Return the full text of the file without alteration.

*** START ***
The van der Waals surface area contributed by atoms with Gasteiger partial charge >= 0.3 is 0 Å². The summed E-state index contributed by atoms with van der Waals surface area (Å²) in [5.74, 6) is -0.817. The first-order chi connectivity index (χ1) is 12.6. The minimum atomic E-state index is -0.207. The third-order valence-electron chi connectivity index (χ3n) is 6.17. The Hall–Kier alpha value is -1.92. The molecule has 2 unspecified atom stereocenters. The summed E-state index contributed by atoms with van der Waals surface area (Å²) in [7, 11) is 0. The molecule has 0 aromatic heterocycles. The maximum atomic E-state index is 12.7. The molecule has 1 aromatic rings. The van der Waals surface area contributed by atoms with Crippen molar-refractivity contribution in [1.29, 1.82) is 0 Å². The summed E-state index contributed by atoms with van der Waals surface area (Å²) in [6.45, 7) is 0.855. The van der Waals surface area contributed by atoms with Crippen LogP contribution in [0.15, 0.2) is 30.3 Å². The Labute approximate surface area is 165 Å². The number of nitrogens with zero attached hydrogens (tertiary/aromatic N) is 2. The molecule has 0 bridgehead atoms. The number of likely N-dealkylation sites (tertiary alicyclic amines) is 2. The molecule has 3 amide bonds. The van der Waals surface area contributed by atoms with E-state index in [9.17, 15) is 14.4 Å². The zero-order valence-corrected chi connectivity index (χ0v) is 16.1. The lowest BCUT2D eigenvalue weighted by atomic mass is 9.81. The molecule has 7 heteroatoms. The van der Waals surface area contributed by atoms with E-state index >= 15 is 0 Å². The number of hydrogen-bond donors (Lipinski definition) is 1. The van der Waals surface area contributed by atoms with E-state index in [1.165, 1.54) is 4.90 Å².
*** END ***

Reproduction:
The van der Waals surface area contributed by atoms with Gasteiger partial charge >= 0.3 is 0 Å². The summed E-state index contributed by atoms with van der Waals surface area (Å²) in [5.74, 6) is -0.817. The first-order chi connectivity index (χ1) is 12.6. The minimum atomic E-state index is -0.207. The third-order valence-electron chi connectivity index (χ3n) is 6.17. The Hall–Kier alpha value is -1.92. The molecule has 2 unspecified atom stereocenters. The summed E-state index contributed by atoms with van der Waals surface area (Å²) in [7, 11) is 0. The molecule has 0 aromatic heterocycles. The maximum atomic E-state index is 12.7. The molecule has 1 aromatic rings. The van der Waals surface area contributed by atoms with Crippen molar-refractivity contribution in [1.29, 1.82) is 0 Å². The summed E-state index contributed by atoms with van der Waals surface area (Å²) in [6.45, 7) is 0.855. The van der Waals surface area contributed by atoms with Crippen LogP contribution in [0.15, 0.2) is 30.3 Å². The Labute approximate surface area is 165 Å². The number of nitrogens with zero attached hydrogens (tertiary/aromatic N) is 2. The molecule has 0 bridgehead atoms. The number of likely N-dealkylation sites (tertiary alicyclic amines) is 2. The molecule has 3 amide bonds. The van der Waals surface area contributed by atoms with E-state index in [9.17, 15) is 14.4 Å². The zero-order valence-corrected chi connectivity index (χ0v) is 16.1. The lowest BCUT2D eigenvalue weighted by atomic mass is 9.81. The molecule has 7 heteroatoms. The van der Waals surface area contributed by atoms with E-state index >= 15 is 0 Å². The number of hydrogen-bond donors (Lipinski definition) is 1. The van der Waals surface area contributed by atoms with E-state index in [1.165, 1.54) is 4.90 Å².